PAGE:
KEARNEY, Neb. — As many college campuses look to distance themselves from Greek life, the University of Nebraska-Kearney is making an investment in fraternities and sororities. 

Bess Furman Armstrong Hall opened at the start of the semester as the new home for UNK’s sororities. At a ribbon cutting ceremony on Thursday, Chancellor Doug Kristensen said it’s the premier Greek housing in the state.

“The technology here, safety, the pluming, the electrical, all the amenities," Kristensen said. "This is really a first-class residence hall that happens to also have Greek chapters in it.”

The building spans 41,000 square feet and is part of a $32.65 million project that includes the remodeled fraternity building nearby. All four sorority chapters have their own private lounge, chapter room and bedrooms. The Multicultural Greek Council chapters also have access to a meeting room.

“I think it also is a sense of pride for the women who are going to live there," Kristensen said. "It’s an investment in them and I think they will give back a lot more because of the investment we made in them.”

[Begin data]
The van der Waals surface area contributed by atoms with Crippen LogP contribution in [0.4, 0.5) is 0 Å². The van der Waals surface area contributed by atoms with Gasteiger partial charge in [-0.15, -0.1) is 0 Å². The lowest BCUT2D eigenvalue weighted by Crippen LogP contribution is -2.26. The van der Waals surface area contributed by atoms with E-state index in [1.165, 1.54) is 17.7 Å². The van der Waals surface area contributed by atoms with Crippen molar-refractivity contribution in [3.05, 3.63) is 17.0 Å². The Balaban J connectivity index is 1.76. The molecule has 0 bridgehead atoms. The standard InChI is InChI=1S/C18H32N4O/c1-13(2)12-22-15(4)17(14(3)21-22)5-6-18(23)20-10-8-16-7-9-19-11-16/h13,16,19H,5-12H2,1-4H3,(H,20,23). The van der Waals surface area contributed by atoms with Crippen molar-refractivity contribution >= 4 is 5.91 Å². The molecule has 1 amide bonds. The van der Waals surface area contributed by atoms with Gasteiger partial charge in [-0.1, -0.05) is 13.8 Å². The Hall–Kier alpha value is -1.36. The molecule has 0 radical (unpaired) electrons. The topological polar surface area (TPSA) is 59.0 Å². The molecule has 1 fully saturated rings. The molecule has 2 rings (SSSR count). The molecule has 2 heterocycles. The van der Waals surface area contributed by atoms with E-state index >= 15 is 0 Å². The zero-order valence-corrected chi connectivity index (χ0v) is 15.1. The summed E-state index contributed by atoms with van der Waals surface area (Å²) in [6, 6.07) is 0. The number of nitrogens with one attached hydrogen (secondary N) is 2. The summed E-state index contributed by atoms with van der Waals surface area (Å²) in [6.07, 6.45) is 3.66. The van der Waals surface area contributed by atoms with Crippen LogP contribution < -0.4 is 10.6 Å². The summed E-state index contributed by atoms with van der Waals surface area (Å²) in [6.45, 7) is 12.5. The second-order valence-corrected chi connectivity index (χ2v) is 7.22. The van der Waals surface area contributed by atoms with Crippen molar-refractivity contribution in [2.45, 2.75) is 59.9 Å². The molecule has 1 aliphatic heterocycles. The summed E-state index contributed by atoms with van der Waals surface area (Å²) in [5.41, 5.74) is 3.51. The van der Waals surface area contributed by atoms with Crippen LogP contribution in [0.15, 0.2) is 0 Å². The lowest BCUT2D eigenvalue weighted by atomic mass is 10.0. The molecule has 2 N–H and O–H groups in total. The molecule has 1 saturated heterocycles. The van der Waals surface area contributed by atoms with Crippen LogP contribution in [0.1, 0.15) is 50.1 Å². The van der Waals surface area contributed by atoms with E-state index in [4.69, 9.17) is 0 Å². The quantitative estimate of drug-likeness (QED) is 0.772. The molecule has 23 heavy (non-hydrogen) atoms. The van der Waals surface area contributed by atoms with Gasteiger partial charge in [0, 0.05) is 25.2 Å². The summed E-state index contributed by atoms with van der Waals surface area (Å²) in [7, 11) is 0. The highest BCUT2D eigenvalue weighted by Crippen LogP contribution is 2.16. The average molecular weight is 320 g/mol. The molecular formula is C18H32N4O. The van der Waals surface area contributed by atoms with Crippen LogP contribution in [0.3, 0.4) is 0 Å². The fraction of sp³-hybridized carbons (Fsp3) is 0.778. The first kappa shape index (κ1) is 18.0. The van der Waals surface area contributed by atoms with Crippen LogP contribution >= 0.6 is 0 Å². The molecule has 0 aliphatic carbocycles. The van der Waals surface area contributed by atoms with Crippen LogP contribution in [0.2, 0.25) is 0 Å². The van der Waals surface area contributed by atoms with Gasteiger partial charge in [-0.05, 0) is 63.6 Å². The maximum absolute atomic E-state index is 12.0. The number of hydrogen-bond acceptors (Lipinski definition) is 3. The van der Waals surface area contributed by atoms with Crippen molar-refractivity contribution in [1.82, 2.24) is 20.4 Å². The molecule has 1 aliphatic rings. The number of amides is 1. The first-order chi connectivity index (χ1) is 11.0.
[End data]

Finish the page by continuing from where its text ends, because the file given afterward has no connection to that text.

Mackenzie Welsh is the president of Alpha Omicron Pi. She says the brand-new building is a big upgrade over the previous Greek housing pods, which needed constant maintenance.

“It’s really nice that we’re officially right next door to all of the fraternities and that we have MGC here with us now," Welsh said. "So we’re all truly super close in space and then we also are super close in collaborating and community as well.”

Thursday’s ceremony had added meaning as the family of the building’s namesake, Bess Furman Armstrong, made the trip from the east coast. Furman Armstrong was a Nebraska State Normal School at Kearney graduate who served as the first woman editor of The Antelope student newspaper. She worked for the Associated Press and The New York Times, covering the White House during five presidential administrations.

Diana Armstrong hopes her mother-in-law can serve as inspiration to the women living in the building bearing her name.

“She was a determined woman," Armstrong said. "She knew what she wanted and she knew how tough it was to get there, but she wasn’t going to let anything stand in her way.”